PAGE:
During the past few weeks I’ve received a couple of messages from distressed iPod/iTunes users that run along these lines:
iTunes recently removed more than half of my songs. While opening, it read iTunes damaged… and when it opened I lost more than half of my songs and all playlists. Is there any explanation for why and how something like this would happen? I haven’t downloaded any music or any new applications for iTunes. Is there any way that you know of for me to possibly restore my files?
The answer to the two questions contained within are:
Answer One is so waffly because iTunes can go bad not simply because something in its database is corrupted but also because the operating system it runs under [cough—
—cough] finds unexpected ways of mucking with it.
I’m the first to admit that when it comes to troubleshooting Windows I’m still in diapers. When one of my Windows apps goes bad I’ll try restarting, try reinstalling it, try using System Restore, and, if none of that works, I retreat to an earlier version of my Windows archive (I run it in a virtualized environment on my Mac, you see) and leave the funky version behind. Real Windows users don’t have that option so if I were on a living and breathing PC, I’d reinstall Windows in the hope that it cleared up the problem.
As for question two, there are ways to get your files back. The first is, be sure that they’re really gone. It’s possible that iTunes thinks they’re gone but they’re still on your hard drive where they’re supposed to be.
On a Mac, iTunes music is stored, by default, in
/Music/iTunes/iTunes Music. On a Windows PC, it’s in My Music/iTunes/iTunes Music. If you feel that some of your music is missing, look through those folders to see if it really is gone—using Search or doing it by hand by looking at the names of artists, albums, and tracks. Also check the Trash (Mac) or Recycle Bin (PC) to make sure some or all of your tracks didn’t get trashed.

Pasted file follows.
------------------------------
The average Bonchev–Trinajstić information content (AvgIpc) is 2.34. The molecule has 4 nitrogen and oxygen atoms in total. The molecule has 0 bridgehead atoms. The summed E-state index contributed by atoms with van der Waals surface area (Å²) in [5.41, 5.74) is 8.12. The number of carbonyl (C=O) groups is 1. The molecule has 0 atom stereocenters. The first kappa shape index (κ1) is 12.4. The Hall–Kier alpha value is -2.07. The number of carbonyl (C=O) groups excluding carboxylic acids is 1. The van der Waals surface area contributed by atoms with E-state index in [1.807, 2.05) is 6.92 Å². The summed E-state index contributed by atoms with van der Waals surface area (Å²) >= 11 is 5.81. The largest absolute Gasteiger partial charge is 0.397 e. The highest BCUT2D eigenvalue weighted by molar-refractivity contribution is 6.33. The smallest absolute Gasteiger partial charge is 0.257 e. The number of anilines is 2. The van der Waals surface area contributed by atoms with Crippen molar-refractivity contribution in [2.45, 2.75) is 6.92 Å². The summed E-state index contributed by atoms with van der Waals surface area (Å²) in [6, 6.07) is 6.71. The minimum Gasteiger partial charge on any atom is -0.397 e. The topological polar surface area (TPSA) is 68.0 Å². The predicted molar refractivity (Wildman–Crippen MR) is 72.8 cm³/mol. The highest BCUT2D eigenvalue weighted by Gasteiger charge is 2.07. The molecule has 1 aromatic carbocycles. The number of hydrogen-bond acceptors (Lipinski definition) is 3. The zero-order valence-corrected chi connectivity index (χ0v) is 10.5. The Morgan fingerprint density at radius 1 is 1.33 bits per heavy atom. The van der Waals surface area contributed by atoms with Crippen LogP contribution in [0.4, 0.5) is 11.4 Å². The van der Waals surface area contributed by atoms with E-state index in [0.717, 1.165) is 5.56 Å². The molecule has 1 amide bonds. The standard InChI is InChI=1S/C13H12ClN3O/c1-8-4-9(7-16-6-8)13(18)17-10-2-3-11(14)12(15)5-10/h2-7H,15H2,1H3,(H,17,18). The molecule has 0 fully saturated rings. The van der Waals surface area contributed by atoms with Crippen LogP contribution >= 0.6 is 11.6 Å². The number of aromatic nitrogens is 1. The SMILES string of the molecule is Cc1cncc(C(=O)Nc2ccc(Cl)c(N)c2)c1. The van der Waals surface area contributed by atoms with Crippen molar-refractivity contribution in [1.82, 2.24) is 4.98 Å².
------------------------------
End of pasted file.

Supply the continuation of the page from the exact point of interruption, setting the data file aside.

If the missing music is there but iTunes doesn’t include it in its library, quit iTunes, move the iTunes Library and iTunes Music Library.xml files out of the iTunes folder, launch iTunes, and drag the iTunes Music folder into iTunes to add the content to iTunes library.
If the music is really gone, you can, of course, restore it from your backup…. Yes, I said your backup. The backup you’ve made of your music along with the rest of your important data? You
such a backup, right?
of course you don’t. Lots of people fail to back up their data. And, as we accumulate more media (and media such as video that consumes acres of hard drive space), it’s more difficult to find a way to back up all that data. If you have a media library that consumes a terabyte of storage, you need the same kind of storage space for your backup and a lot of people are willing to trust that the bad thing will never happen rather than spend the time and money necessary to create a backup scheme that accommodates this much media.
So, if you haven’t backed up your iTunes library it’s possible that you have much of its contents on your iPod. I’ve outlined the steps for retrieving it (and the playlists it contains) in
Moving Music Off the iPod, a helpful little read for which I’ve received several messages that begin “Thanks for saving my bacon!” If your pork product is in similar straits, you’ll likely find it helpful too.